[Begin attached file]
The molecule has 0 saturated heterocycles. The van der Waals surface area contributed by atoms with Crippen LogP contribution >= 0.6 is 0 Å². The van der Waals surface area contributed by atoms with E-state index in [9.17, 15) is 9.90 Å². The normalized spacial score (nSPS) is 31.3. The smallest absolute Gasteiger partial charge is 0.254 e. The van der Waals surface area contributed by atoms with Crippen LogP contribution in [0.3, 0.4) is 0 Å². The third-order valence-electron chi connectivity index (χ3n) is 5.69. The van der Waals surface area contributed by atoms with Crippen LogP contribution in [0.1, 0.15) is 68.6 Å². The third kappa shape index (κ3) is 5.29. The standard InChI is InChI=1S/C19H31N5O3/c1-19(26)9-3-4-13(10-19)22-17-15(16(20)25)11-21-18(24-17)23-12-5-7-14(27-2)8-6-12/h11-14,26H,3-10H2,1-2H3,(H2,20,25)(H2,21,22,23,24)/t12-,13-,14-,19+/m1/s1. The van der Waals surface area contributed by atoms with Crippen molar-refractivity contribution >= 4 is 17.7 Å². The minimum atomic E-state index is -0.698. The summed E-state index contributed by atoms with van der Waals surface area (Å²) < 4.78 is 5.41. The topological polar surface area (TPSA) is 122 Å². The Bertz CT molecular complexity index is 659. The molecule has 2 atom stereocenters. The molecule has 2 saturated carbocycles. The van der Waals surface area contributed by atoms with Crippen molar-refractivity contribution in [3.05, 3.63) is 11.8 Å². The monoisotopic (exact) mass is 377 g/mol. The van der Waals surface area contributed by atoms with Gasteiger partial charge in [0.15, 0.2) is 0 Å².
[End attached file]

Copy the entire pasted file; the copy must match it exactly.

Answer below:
The molecule has 0 saturated heterocycles. The van der Waals surface area contributed by atoms with Crippen LogP contribution >= 0.6 is 0 Å². The van der Waals surface area contributed by atoms with E-state index in [9.17, 15) is 9.90 Å². The normalized spacial score (nSPS) is 31.3. The smallest absolute Gasteiger partial charge is 0.254 e. The van der Waals surface area contributed by atoms with Crippen LogP contribution in [0.3, 0.4) is 0 Å². The third-order valence-electron chi connectivity index (χ3n) is 5.69. The van der Waals surface area contributed by atoms with Crippen LogP contribution in [0.1, 0.15) is 68.6 Å². The third kappa shape index (κ3) is 5.29. The standard InChI is InChI=1S/C19H31N5O3/c1-19(26)9-3-4-13(10-19)22-17-15(16(20)25)11-21-18(24-17)23-12-5-7-14(27-2)8-6-12/h11-14,26H,3-10H2,1-2H3,(H2,20,25)(H2,21,22,23,24)/t12-,13-,14-,19+/m1/s1. The van der Waals surface area contributed by atoms with Crippen molar-refractivity contribution >= 4 is 17.7 Å². The minimum atomic E-state index is -0.698. The summed E-state index contributed by atoms with van der Waals surface area (Å²) < 4.78 is 5.41. The topological polar surface area (TPSA) is 122 Å². The Bertz CT molecular complexity index is 659. The molecule has 2 atom stereocenters. The molecule has 2 saturated carbocycles. The van der Waals surface area contributed by atoms with Crippen molar-refractivity contribution in [3.05, 3.63) is 11.8 Å². The monoisotopic (exact) mass is 377 g/mol. The van der Waals surface area contributed by atoms with Gasteiger partial charge in [0.15, 0.2) is 0 Å².